You’d have to be avoiding the news with some resolve not to know that “Fear,” the new book by journalist Bob Woodward, was released today. The bestseller, which details chaos and ineptitude in the Trump administration, is based on hundreds of interviews – many with confidential sources inside the White House.
The WH – following the time-tested strategies used by previous presidents – is attacking the book’s veracity. The criticism, however, isn’t exactly hurting sales. As we write this, “Fear” is literally flying off the shelves. In fact, Amazon is sold out.
For those of you about to indulge, or just wondering what all the fuss is about, here are four things to know about the author:
1. He’s immortalized in film. It’s been 44 years since “All The President’s Men” made Woodward and Carl Bernstein two of the most respected reporters in the history of journalism. The 1976 film version of that whodunit political classic — starring Dustin Hoffman and Robert Redford — chronicled “Woodstein’s” coverage of “Watergate,” which was primarily based on an anonymous source nicknamed “Deep Throat.
For journalists our age, the dogged and dangerous investigative work done by Woodward and Bernstein is often cited as the reason we entered the field.
2. He is the epitome of the fact-finding reporter.When he uncovers corruption, abuse of power, and/or incompetence, he starts digging deeper. Sources talk to him because (a) he has a track record for protecting whistleblowers and (b) his books turn out to be historically accurate.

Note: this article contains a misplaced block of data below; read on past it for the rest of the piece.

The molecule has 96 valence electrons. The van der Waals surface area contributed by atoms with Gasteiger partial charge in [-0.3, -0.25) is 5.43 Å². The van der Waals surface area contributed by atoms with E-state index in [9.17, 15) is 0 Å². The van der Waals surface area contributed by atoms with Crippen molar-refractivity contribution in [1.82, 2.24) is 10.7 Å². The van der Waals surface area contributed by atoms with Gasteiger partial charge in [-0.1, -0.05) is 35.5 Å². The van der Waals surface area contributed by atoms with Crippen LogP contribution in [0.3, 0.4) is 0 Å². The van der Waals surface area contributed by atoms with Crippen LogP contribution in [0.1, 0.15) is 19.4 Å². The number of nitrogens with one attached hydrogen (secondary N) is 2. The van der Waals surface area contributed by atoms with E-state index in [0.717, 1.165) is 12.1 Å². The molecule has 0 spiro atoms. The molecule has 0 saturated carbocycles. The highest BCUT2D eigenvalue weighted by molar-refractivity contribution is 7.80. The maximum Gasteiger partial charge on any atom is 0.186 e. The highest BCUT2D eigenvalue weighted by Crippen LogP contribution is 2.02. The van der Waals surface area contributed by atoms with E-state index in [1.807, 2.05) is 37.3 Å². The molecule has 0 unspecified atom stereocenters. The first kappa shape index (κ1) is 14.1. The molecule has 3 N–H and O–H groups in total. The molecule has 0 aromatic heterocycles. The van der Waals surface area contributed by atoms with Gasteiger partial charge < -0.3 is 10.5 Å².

He’s captured two Pulitzer Prizes for reporting and the enmity of many of his subjects — including Richard Nixon, Bill Clinton, George W. Bush, and now, Donald Trump.
During Garry’s on-air conversation last week with Guy Gordon of WJR 760, when excerpts of Woodward’s book made news, Gordon pointed out that Woodward is an “equal opportunity irritant.”
3. He’s been a guest-speaker here at OU. In fact, the current ruckus reminds us of Woodward’s visit to Oakland University in 2007 as part of a tour to promote “State of Denial” — his third book about George W. Bush.
Woodward said he interviewed Bush for more than three hours for the book, which details the Bush administration’s effort to withhold some information from the public and Congress about the rationale to go to war in Iraq in 2003.
“I wake up every morning haunted by what we don’t know,” Woodward told students and faculty.
Asked by a student about the greatest threat that the U.S. faces in the post 9/11 world, Woodward responded in a way that shows his watchdog mindset:
“Government secrecy. That’s what will do us in,” he said. “People want to know the truth. Instead, they get secrecy. There is an absolute obsession with keeping the truth from getting out.”
4. He’s stubbornly non-ideological. Indeed, he says he never votes: “After 40 years, you see so many hopes dashed,” he said while talking in 2009 to the Financial Times.
Indeed, the last time Bob Woodward voted was back in 1968 – for Richard Nixon.
You can listen to Garry’s chat with Guy Gordon below.